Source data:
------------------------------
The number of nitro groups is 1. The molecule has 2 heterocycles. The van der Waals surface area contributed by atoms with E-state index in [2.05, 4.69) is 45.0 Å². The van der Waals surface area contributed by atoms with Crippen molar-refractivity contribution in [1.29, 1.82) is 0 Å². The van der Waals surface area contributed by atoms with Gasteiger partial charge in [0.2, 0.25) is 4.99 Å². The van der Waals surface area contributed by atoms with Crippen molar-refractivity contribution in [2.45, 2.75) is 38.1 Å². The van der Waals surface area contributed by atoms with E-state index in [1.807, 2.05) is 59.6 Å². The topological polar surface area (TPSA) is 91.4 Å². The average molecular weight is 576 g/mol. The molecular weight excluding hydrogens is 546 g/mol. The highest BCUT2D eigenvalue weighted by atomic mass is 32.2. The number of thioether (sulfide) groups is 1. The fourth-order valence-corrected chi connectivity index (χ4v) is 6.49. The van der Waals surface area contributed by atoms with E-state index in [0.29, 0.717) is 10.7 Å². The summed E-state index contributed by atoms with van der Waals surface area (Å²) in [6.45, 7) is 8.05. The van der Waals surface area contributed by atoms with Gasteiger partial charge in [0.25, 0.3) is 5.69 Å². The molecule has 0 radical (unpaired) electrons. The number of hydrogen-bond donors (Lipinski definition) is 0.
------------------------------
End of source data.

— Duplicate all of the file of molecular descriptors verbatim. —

The number of nitro groups is 1. The molecule has 2 heterocycles. The van der Waals surface area contributed by atoms with E-state index in [2.05, 4.69) is 45.0 Å². The van der Waals surface area contributed by atoms with Crippen molar-refractivity contribution in [1.29, 1.82) is 0 Å². The van der Waals surface area contributed by atoms with Gasteiger partial charge in [0.2, 0.25) is 4.99 Å². The van der Waals surface area contributed by atoms with Crippen molar-refractivity contribution in [2.45, 2.75) is 38.1 Å². The van der Waals surface area contributed by atoms with E-state index in [1.807, 2.05) is 59.6 Å². The topological polar surface area (TPSA) is 91.4 Å². The average molecular weight is 576 g/mol. The molecular weight excluding hydrogens is 546 g/mol. The highest BCUT2D eigenvalue weighted by atomic mass is 32.2. The number of thioether (sulfide) groups is 1. The fourth-order valence-corrected chi connectivity index (χ4v) is 6.49. The van der Waals surface area contributed by atoms with E-state index in [0.29, 0.717) is 10.7 Å². The summed E-state index contributed by atoms with van der Waals surface area (Å²) in [6.45, 7) is 8.05. The van der Waals surface area contributed by atoms with Gasteiger partial charge in [0.25, 0.3) is 5.69 Å². The molecule has 0 radical (unpaired) electrons. The number of hydrogen-bond donors (Lipinski definition) is 0.